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Trump Hosts Saudi Deputy Crown Prince in White House | ASHARQ AL-AWSAT English Archive 2005 -2017
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US President Trump meets Saudi deputy Crown Prince Mohammed bin Salman at the Oval Office in the White House on March 14, 2017. (AP)

Washington, Riyadh – US President Donald Trump had lunch on Tuesday with Saudi deputy Crown Prince and Minister of Defense Mohammed bin Salman in the White House in Washington where the two men held lengthy closed-door talks.

Sources at the White House said the meeting, held at the historic family dining room, tackled bolstering the strategic US-Saudi bilateral relations and also discussed the political situation in each of Syria, Yemen, Lebanon and Iraq.

The two leaders touched on issues related to the International Coalition against ISIS and the proposal of the new US administration to establish safe zones for refugees in Syria.

The Saudi deputy Crown Prince’s visit to Washington has a special importance for being the first meeting by Trump with a Gulf official and the second with an Arab leader after assuming the presidency on January 20.

Trump’s meeting with Prince Mohammed bin Salman is significant in its timing in light of the challenges in the region and the US administration’s efforts to speed up the defeat of ISIS.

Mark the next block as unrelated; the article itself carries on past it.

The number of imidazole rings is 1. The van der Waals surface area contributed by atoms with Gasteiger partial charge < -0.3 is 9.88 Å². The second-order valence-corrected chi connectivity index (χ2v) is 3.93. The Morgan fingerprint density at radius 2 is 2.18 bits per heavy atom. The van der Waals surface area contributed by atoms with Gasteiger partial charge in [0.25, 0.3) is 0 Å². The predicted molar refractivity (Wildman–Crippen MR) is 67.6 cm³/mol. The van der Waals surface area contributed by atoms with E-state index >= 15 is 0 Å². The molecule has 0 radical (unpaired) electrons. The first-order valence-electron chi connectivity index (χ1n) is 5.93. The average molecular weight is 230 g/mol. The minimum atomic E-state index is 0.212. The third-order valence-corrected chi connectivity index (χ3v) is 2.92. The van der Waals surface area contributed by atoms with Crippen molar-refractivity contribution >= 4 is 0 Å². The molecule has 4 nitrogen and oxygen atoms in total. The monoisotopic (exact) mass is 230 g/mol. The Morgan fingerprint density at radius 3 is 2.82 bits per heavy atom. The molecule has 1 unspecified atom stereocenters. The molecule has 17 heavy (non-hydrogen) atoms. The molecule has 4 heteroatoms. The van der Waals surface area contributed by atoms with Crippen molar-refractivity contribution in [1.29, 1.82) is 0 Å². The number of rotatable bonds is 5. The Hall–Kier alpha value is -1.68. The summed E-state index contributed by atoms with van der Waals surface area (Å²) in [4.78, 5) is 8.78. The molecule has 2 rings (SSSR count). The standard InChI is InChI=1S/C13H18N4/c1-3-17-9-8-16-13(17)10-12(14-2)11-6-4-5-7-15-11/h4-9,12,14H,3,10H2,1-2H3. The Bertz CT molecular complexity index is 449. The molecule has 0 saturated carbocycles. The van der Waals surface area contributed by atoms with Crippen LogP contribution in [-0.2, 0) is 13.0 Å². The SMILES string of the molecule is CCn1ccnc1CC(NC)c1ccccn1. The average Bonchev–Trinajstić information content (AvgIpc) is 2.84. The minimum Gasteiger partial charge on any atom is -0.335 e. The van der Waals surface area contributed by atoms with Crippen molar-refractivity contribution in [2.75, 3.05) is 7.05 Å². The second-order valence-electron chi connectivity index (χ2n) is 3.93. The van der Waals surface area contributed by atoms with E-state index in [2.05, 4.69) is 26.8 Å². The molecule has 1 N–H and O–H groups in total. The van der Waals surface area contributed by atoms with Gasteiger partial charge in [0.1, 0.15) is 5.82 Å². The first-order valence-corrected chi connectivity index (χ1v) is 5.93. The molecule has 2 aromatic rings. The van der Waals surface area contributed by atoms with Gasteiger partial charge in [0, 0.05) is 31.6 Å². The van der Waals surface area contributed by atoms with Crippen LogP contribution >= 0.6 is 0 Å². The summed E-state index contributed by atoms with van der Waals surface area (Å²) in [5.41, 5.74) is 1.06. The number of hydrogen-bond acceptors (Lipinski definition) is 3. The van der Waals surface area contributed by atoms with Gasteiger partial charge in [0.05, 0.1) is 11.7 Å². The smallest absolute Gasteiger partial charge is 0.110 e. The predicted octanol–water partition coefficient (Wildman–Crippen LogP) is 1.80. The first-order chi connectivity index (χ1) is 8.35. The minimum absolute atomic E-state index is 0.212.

The two officials uncovered the positions and visions of each of Riyadh and Washington vis-à-vis the heated issues in the region.

Concerning the Iranian file, the US administration praised the strong Saudi positions against Tehran’s behavior in the region and its interference in the affairs of other states.

The leaders also pledged their support to Bahrain, Egypt and Sudan in confronting the challenges they are facing.

Gerald Feierstein, a former US Ambassador to Yemen and director of the Center for Gulf Affairs at the Middle East Institute, told AP on Tuesday that the mood is still optimistic between Washington and Riyadh.

He said the appointment of former Exxon chief Rex Tillerson as secretary of state may sit well with the Saudis.

Feierstein added that other areas of potential divergence include any expectations from the White House that Saudi Arabia would formalize relations with Israel in the absence of a Palestinian peace deal.

Meanwhile, Tillerson received Saudi Foreign Minister Adel bin Ahmed Al-Jubeir at the headquarters of the State Department in Washington on Tuesday.

The two officials discussed bilateral relations between the two countries and the latest developments on the regional and international arenas, including the situations in Syria, Yemen, Libya and Iraq, in addition to the efforts being exerted by either side to fight terrorism and combat extremism.